‘Why on Earth would you have your wedding meal here?’ Lulu asked derisively.

Jack and I looked at each other. We were slightly scared to answer. Straight away, it had seemed obvious to us that it was the perfect place for a wedding meal. No fuss, no worries about lack of food or quality. That’s the point about Trinidad. Violence is always somewhere in the background. Or it comes close to you. Our mechanic Falco had just lost both his friends and colleagues. Then the wedding party comes to the bake’n’shark shack. It’s hard to put it into words. Trinidad just always surprises.



Peakes’ Peeps

Peakes Boatyard. It’s like a scene out of Cannery Row. This isn’t to say that Peakes is an unprofessional outfit. You know this before you even come out of the water. Divers are in place under the travel lift to inspect your keel. They’re making sure the travel lift straps are properly in place. Above the water, the travel lift operators are working as smoothly as oil. Not surprising since they lift huge fishing boats that come down to Trinidad from all over the Caribbean, extra-wide catamarans, and everything else from racing yachts to antique boats. We’ve watched this all before we’d set off in February from our corner position in the boatyard.

This time, we are lifted out in the middle of Lulu’s Spanish lesson. As the class is progressing, I give the computer to a lift operator and find our shoes. Clad in green overalls, he stares blankly at the computer screen. Jorge, the Spanish teacher is declining the verb, ‘to go’ out loud.

‘Thank you,’ Lulu says to him. She steps off Quest, takes the computer from him and goes to sit under the trees. The lift operator shakes his head.


It’s hot. 8am and hot already. This is the boatyard where boiling is a pre-requisite. We’ve already arranged for Richard, the air-con man, to come with a unit right after lifting Quest out. I can’t wait. Like last year, he will remove our saloon hatch, seal the air con unit in and then Quest will become a lush, cool apartment instead of a breezy if sweaty boat. In the meantime, Jack has been attracting a number of bear hugs. Large numbers of boatyard staff are coming over and hugging him. He’s hugging them back like it’s Christmas day. His face is lit up like it’s a tree. At the same time, he’s receiving looks from fellow cruisers who are walking by. Where was our hug, they seem to be saying inwardly before carrying on.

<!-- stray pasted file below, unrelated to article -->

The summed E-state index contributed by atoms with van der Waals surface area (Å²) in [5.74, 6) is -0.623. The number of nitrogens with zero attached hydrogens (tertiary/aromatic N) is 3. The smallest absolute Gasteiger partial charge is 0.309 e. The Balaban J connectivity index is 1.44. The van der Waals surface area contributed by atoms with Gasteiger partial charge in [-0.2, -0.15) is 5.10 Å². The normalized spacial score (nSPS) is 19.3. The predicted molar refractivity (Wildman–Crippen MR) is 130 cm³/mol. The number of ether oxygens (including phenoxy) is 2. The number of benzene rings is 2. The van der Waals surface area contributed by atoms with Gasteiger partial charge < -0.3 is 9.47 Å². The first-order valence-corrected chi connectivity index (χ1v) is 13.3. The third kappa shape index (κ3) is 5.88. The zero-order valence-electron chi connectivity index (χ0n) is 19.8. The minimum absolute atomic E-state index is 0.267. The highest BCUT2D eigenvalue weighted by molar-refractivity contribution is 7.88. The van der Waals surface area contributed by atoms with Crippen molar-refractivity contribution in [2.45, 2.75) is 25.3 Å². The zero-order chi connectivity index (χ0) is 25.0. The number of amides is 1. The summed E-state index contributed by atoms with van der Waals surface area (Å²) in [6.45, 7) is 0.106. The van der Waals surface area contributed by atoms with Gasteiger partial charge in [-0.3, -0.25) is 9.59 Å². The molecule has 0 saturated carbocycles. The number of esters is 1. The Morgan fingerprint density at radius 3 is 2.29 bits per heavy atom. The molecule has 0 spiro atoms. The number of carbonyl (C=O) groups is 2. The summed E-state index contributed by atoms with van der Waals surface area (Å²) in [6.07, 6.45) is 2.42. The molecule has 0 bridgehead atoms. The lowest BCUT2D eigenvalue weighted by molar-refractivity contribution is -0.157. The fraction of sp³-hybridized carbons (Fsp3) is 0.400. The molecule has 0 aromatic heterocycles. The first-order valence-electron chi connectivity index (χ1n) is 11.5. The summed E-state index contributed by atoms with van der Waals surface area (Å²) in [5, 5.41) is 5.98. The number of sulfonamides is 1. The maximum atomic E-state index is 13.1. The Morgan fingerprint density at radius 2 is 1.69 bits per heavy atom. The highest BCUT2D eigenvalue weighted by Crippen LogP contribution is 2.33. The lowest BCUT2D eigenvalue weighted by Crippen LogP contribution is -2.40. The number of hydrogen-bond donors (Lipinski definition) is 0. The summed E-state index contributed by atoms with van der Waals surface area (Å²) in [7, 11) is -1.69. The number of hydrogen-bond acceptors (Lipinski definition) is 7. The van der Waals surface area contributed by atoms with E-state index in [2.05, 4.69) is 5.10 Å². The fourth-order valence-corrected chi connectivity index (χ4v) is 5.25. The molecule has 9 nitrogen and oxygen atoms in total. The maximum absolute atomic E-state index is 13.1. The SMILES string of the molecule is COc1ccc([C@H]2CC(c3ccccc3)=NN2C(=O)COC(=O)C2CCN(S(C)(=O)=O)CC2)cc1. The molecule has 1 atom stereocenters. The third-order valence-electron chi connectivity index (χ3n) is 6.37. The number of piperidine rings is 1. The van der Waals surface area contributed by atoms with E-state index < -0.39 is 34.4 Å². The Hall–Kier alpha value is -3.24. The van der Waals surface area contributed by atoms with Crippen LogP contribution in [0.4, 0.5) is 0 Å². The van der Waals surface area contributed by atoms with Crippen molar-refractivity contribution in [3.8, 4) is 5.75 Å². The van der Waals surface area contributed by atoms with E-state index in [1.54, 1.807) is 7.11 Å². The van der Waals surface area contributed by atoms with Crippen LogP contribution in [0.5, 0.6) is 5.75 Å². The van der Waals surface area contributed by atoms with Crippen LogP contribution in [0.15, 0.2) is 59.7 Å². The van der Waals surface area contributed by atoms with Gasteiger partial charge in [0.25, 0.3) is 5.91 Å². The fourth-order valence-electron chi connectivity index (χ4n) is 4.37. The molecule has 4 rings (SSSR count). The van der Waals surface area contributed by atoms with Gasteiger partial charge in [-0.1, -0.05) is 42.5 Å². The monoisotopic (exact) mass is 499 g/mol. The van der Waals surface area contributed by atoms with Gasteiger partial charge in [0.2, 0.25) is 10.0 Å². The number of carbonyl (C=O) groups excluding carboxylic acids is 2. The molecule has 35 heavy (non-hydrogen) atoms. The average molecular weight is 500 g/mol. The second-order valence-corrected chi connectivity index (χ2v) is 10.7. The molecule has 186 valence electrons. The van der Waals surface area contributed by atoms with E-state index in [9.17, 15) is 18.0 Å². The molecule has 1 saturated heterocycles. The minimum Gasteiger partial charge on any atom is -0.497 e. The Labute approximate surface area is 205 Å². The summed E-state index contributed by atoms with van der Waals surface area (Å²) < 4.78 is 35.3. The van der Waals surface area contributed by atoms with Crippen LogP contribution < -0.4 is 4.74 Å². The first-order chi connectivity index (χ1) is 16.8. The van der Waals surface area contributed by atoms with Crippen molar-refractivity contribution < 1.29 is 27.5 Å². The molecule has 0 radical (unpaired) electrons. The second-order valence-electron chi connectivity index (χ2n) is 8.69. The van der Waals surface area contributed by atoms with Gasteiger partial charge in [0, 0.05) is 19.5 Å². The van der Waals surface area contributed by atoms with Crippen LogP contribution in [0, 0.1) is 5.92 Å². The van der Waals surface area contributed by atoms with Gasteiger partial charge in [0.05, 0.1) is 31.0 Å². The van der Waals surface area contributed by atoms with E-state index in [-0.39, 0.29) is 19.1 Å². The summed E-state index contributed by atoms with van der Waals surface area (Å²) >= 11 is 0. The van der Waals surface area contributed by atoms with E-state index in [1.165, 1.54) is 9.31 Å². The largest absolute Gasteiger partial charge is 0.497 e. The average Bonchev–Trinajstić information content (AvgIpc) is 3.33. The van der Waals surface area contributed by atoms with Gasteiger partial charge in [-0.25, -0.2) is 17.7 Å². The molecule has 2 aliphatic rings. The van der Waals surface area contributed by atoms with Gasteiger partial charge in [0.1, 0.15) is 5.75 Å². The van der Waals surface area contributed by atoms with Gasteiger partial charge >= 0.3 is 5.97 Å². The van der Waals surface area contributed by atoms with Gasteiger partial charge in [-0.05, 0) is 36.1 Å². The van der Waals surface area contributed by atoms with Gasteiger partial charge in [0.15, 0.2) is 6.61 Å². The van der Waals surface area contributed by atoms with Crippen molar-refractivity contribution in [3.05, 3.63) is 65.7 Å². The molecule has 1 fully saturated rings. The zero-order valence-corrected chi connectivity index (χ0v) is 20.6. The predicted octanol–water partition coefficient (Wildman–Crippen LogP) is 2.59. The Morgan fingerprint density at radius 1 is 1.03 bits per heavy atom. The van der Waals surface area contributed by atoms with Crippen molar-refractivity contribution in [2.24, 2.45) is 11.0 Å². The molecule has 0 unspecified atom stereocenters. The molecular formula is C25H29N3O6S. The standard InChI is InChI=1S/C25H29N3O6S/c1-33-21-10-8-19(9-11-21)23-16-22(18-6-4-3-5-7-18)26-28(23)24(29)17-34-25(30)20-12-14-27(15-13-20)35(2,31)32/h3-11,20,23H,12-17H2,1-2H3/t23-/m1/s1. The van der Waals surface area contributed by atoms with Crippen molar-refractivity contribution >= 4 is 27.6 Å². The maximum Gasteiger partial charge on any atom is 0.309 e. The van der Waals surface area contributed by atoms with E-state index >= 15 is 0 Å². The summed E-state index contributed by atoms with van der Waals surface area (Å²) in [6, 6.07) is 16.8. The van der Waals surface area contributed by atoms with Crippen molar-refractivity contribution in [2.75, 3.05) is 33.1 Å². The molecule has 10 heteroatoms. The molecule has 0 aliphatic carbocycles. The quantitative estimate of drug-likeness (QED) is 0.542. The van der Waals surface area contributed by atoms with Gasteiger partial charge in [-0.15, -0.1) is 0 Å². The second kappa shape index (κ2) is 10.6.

After their embraces, the staff turn their attention to Quest’s copper-coated bottom. From going into the water in February with a new, dark red colour, Quest has returned as greeny-red as a cathedral roof. Everyone who was involved in copper-coating her then is admiring her now. With clicks of the tongue and words of praise, Delphine and I leave both Jack to his bromances and Lulu and her computer class under the pink bougainvillea. Instead, we head upstairs to the office.


The office is in a handsome building overlooking the boatyard. The rest of the building is made up of a breezy restaurant called the Zanzibar and double guest rooms. We hear Daniella in the office before we see her. ‘We are you calling me?’ she is asking someone loudly. Delphine and I glance at each other before closing the office door.

We enter and feel the best air-conditioning in the Caribbean. It’s so effective the staff are dressed as if it’s a March day in Wales. When she sees us, Daniella ushers us into her office quickly. She is half-Dutch and half-Trinidadian and a slip of a girl. The laughing begins almost instantly. This girl is funny. Then the phone rings. Daniella picks it up and listens for a moment.

‘I thought I told you to stop calling me,’ she says seriously.

Delphine and I look at each other. Daniella pauses and her eyes begin to glow. ‘Don’t worry. I’ll sort it out for you.’ She puts her phone down and smiles at us. We sigh in relief. It was a joke! Without further ado, she moves to the filing cabinet and pulls out the paperwork for Quest. Somehow in the chatting, Daniella cheerfully reveals to us that she was dyslexic as a child.